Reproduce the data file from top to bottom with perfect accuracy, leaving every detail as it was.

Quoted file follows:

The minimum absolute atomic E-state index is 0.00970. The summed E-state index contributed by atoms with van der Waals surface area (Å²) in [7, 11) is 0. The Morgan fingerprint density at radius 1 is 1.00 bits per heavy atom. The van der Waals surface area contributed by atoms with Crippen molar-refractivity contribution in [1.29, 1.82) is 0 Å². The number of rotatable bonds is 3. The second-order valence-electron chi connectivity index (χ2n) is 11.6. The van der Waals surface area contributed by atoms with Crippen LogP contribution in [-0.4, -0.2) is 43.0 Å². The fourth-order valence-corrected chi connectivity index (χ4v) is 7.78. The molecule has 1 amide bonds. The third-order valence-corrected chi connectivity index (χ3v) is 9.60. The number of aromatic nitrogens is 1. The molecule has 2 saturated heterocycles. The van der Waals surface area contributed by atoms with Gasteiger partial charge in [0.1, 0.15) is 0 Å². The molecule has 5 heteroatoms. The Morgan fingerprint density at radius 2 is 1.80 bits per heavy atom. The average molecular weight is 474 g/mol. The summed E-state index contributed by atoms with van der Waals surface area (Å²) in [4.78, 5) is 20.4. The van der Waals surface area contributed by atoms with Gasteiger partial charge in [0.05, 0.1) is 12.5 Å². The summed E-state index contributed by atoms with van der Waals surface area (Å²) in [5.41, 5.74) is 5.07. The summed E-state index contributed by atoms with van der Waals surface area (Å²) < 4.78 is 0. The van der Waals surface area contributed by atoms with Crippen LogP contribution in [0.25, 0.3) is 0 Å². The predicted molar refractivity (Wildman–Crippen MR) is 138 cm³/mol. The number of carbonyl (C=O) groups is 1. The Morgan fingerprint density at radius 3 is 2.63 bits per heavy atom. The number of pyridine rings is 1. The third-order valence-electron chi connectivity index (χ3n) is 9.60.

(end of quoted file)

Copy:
The minimum absolute atomic E-state index is 0.00970. The summed E-state index contributed by atoms with van der Waals surface area (Å²) in [7, 11) is 0. The Morgan fingerprint density at radius 1 is 1.00 bits per heavy atom. The van der Waals surface area contributed by atoms with Crippen molar-refractivity contribution in [1.29, 1.82) is 0 Å². The number of rotatable bonds is 3. The second-order valence-electron chi connectivity index (χ2n) is 11.6. The van der Waals surface area contributed by atoms with Crippen LogP contribution in [-0.4, -0.2) is 43.0 Å². The fourth-order valence-corrected chi connectivity index (χ4v) is 7.78. The molecule has 1 amide bonds. The third-order valence-corrected chi connectivity index (χ3v) is 9.60. The number of aromatic nitrogens is 1. The molecule has 2 saturated heterocycles. The van der Waals surface area contributed by atoms with Gasteiger partial charge in [0.1, 0.15) is 0 Å². The molecule has 5 heteroatoms. The Morgan fingerprint density at radius 2 is 1.80 bits per heavy atom. The average molecular weight is 474 g/mol. The summed E-state index contributed by atoms with van der Waals surface area (Å²) in [4.78, 5) is 20.4. The van der Waals surface area contributed by atoms with Gasteiger partial charge in [0.05, 0.1) is 12.5 Å². The summed E-state index contributed by atoms with van der Waals surface area (Å²) in [5.41, 5.74) is 5.07. The summed E-state index contributed by atoms with van der Waals surface area (Å²) < 4.78 is 0. The van der Waals surface area contributed by atoms with Crippen LogP contribution in [0.25, 0.3) is 0 Å². The predicted molar refractivity (Wildman–Crippen MR) is 138 cm³/mol. The number of carbonyl (C=O) groups is 1. The Morgan fingerprint density at radius 3 is 2.63 bits per heavy atom. The number of pyridine rings is 1. The third-order valence-electron chi connectivity index (χ3n) is 9.60.